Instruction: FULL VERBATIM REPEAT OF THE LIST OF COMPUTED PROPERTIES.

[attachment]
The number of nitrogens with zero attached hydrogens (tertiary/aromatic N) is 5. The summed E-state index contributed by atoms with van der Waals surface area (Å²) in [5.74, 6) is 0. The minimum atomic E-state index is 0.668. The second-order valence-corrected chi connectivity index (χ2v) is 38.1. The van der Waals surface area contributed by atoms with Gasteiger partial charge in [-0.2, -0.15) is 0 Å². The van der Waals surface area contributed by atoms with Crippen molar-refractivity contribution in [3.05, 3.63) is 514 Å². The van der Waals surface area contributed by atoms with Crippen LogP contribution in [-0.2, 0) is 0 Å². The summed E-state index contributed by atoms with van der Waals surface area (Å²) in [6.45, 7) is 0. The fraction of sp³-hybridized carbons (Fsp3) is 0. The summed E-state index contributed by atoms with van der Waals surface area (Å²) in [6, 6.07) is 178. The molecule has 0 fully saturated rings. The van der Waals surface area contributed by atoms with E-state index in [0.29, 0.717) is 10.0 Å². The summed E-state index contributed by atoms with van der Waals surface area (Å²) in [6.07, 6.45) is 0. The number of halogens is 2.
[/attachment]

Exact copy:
The number of nitrogens with zero attached hydrogens (tertiary/aromatic N) is 5. The summed E-state index contributed by atoms with van der Waals surface area (Å²) in [5.74, 6) is 0. The minimum atomic E-state index is 0.668. The second-order valence-corrected chi connectivity index (χ2v) is 38.1. The van der Waals surface area contributed by atoms with Gasteiger partial charge in [-0.2, -0.15) is 0 Å². The van der Waals surface area contributed by atoms with Crippen molar-refractivity contribution in [3.05, 3.63) is 514 Å². The van der Waals surface area contributed by atoms with Crippen LogP contribution in [-0.2, 0) is 0 Å². The summed E-state index contributed by atoms with van der Waals surface area (Å²) in [6.45, 7) is 0. The fraction of sp³-hybridized carbons (Fsp3) is 0. The summed E-state index contributed by atoms with van der Waals surface area (Å²) in [6, 6.07) is 178. The molecule has 0 fully saturated rings. The van der Waals surface area contributed by atoms with E-state index in [0.29, 0.717) is 10.0 Å². The summed E-state index contributed by atoms with van der Waals surface area (Å²) in [6.07, 6.45) is 0. The number of halogens is 2.